In 1977, I was the victim of attempted rape and murder in the Navy Barracks. I want to emphasize that I was never the perpetrator’s “girlfriend,” and we were never in an intimate relationship. He was an acquaintance in the barracks. He saw me one day and continually asked me out every time our paths crossed. When I told him that, due to my schedule, he would have to go to church with me if he wanted to see me, he attended with me one Sunday. One other time, we took a ride in his car to get a soda. This was the extent of our “relationship.” The next time I saw him was when he attained access to the women’s barracks at 0300 on March 12, 1977. When I told him I was sleeping and could not talk, he pushed his way into my room and attempted to rape and murder me. I did not smell alcohol on his breath and he did not act in an irrational manner such as yelling or screaming at me, so his behavior was puzzling to me. He did not count on me saying NO to his advances. I was a virgin and had not even had a serious boyfriend, so I was not equipped emotionally to cope with this man. I joined the Navy at 17 and had been in for a year and a half when this happened. I never anticipated the danger I could be in, since I was in a Navy barracks, which I assumed to be secure.
The physical injuries I received seem trivial compared to the mental toll this assault has had on my life. I had numerous abrasions around my neck and face along with the blood vessels in my left eye breaking due to the strangulation. I suffered a severely lacerated tongue, making eating and talking difficult. That was ok because I did not feel like talking – I felt numb and was in shock. The mental toll has recently come to a point, 37 years later, where the nightmares and insomnia have been so difficult to manage along with working that I have taken 12 months off. I was accepted into a PTSD (Military Sexual Assault) Program at the VA. I completed this program and went from blaming myself and feeling guilty all these years to seeing I had nothing to do with this man’s behavior, and it was not my fault. The financial total of my recent leave of absence is approximately $90,000 in lost wages, not counting my living expenses while I have been off.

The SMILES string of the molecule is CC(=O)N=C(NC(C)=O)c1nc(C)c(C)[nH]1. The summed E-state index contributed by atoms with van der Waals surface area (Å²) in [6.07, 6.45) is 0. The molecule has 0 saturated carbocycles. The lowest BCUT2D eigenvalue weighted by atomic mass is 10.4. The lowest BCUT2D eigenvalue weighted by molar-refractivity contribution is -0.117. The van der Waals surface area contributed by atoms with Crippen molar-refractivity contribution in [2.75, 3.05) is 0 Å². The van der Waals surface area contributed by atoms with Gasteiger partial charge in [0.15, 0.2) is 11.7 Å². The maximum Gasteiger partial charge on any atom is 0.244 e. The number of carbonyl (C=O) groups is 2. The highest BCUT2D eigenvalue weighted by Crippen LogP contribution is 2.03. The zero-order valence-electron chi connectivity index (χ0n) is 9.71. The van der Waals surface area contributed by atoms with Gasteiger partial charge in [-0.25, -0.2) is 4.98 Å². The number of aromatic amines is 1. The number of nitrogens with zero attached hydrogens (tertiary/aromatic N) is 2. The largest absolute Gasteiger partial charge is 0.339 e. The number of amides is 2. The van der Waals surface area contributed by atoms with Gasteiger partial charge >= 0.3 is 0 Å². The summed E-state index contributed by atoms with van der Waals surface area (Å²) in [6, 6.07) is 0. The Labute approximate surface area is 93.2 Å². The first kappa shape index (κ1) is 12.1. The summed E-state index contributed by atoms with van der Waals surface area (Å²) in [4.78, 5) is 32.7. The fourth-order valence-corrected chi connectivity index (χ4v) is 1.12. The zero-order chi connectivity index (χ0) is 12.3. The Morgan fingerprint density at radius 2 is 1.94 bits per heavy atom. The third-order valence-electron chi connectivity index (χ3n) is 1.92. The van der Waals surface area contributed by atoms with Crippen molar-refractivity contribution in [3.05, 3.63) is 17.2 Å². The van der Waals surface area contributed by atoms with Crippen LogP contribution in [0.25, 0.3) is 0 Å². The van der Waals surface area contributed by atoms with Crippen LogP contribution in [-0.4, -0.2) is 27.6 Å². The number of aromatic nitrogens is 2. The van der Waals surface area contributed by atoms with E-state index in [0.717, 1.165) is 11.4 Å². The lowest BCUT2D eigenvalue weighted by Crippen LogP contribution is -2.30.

I have been a productive member of society these past 37 years. I channeled my guilt and anger through overworking and avoidance. I neglected my ex-husband and my daughter because, if I “stopped,” I would have to listen to all the “rambling” in my head. I went back to work the day after this assault happened and never received therapy or support of any kind from the Navy in 1977. The culture in the Navy at the time was that I needed to “be strong.” Weakness was not something you wanted to show, especially as a woman in that era.
I was so ashamed about it all that I never told any of my friends or family, not even my mother or ex-husband, who have now both passed away, and it is too late. This assault has impacted my life and my family. My overworking and avoidance have left me with poor skills in building trusting relationships. Unable to attain a close, “authentic” relationship, I missed out on it all with my ex-husband and daughter. My trust is now slowly returning after therapy, but at what cost to my life? If I had to list my accomplishments they would be: I raised a poised and confident daughter on my own after her dad and I divorced; I attained two Associate degrees and am now working on my B.A.; and I have been an Occupational Therapy Assistant for 19 years after I retired from the Naval Reserves with 8 years of active duty and 14 years of Naval Reserve time. My health has been impacted by my depression. I isolate myself and still have difficulty sharing my feelings due to the numbness. How much more fulfilling could my life had been without this assault?
I cannot forget to address the one thing that still haunts me. I was a witness for the prosecution at my perpetrator’s murder trial in 1978. The incident was so similar to my assault that it brought home how close I came to dying and how I was not afraid of dying because I am a Christian. I am afraid of something like this happening again and living through it.
This man has also badly hurt other women, including one woman he stabbed to death. I am here to speak for her, too. She is a part of the reason I wanted to share my story. This woman should also not be forgotten.